A little farm where I can self-sustain sounds nice. Free-range chickens for eggs, a vegetable and herb garden, canning food for the winter. Hunting wild game.
Visions of my youth flitted before my eyes. Played across my memory. Haying. Sweating under the blaze of the Autumn sun. Everyone standing, chatting, around my uncle’s pick-up. Drinking ice-cold beers after off-loading the bales to the conveyor to the hayloft. The same loft I had asked my grandfather to put a swing in as a child.
‘Why?’, he’d asked.
My reply, ‘Every hayloft needs a rope swing.’
Most of my friends are married with children, divorced with children or in the process of one of the two. Very few are single with none. Like me. When I had been married I had longed for motherhood. Sometimes I still feel that twinge. Whenever I mentioned that thought to my friends with kids, they looked at me like I had grown two crazy heads. Maybe I feel that twinge because I miss my childhood. Maybe that’s why I think about having children from time-to-time. Maybe I tried to submit to expectations. Everyone else was doing it. Thank god, that travesty never came to be. A blessing in disguise.
Tangent upon tangent upon tangent thought.
Just past the Sydney Tent Site I was passed by a girl. I caught up with her at the Carl A. Newhall Lean-to. She, Eli and Crawford were there. They had just finished eating and were prepping to head out soon. My stop was brief. I left before the girl did. Although she caught up with me at the West Branch Pleasant River. A fifty foot wide stretch of knee-deep round rocky river.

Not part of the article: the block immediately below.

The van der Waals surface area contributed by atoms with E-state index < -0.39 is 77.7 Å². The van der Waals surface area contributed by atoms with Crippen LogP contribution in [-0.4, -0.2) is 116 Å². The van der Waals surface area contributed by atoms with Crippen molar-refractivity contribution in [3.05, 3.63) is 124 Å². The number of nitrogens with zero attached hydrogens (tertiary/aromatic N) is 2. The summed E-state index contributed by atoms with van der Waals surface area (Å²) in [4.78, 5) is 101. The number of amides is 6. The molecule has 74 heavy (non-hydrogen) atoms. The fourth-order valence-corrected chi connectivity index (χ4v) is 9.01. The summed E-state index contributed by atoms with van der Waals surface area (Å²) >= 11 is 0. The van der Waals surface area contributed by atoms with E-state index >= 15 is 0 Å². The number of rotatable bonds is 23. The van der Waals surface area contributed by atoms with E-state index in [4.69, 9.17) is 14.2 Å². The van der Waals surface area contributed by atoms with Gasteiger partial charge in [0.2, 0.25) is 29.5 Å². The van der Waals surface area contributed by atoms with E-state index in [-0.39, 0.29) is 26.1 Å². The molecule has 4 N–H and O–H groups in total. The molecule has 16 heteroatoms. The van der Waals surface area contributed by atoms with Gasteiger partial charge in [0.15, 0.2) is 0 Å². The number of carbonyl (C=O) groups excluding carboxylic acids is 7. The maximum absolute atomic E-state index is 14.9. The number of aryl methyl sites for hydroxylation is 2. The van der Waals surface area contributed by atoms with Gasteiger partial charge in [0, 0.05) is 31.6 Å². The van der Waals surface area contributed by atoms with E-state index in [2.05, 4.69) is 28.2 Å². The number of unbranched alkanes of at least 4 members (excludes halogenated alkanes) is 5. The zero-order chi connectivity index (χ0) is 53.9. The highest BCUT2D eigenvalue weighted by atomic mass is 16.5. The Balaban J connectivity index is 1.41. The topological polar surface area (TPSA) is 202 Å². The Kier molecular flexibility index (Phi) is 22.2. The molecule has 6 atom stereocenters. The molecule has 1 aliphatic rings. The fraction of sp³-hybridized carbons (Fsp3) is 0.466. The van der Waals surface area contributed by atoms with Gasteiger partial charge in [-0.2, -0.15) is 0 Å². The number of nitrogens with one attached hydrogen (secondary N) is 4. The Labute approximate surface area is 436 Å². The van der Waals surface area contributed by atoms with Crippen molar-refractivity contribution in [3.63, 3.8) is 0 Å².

I sat down and stripped off my foot gear, my usual routine, for water crossings. She stood at the river’s edge silent and still. It seemed like she was thinking. Or listening to the rushing water. Then suddenly she went for it. She strode forward and crossed removing nothing.
After she reached the far bank, three men appeared, packless. I stood up, grabbed a stick to help support myself and slung everything over my shoulders, my pants rolled up to mid-thigh and barefoot. I stepped carefully, slowly made my way over slimy slippery rocks and through the rushing current. The four of them stood and watched as I laboured and Maxie swam for it.
It seemed an eternity. Several times my feet slipped and I thought I might topple. Their presence, their watching, a test of my mindfulness and focus on the task at hand. I cut them out of my thoughts.
I walked on to shore, past them, to a grassy spot to put my socks, boots and gators back on. I asked one of the boys, they were all young men, high school or college aged, if there was a place to tent nearby. They all shrugged and then turned and walked away down another trail. I guessed that they must have a car nearby. They didn’t look or move like thru-hikers.
The girl and I walked together following the white blazes. We came upon a flat gravel area next to the water. Not an ideal location but it would do. It was convenient to have water close at hand but the mosquitos and black flies were thirsty and thick. I decided to tent there for the night. The girl decided to keep going.
I strung up line to hang wet clothing taking advantage of the breeze. The girl re-appeared and asked if she could share the spot with me. I asked her if she had anything she wanted to hang to dry. She declined. Other than that there was little conversation between the two of us as we set up camp. A welcome relief. She, like I, quickly prepared dinner and then headed to bed soon afterwards.
Distance: about 11.5-miles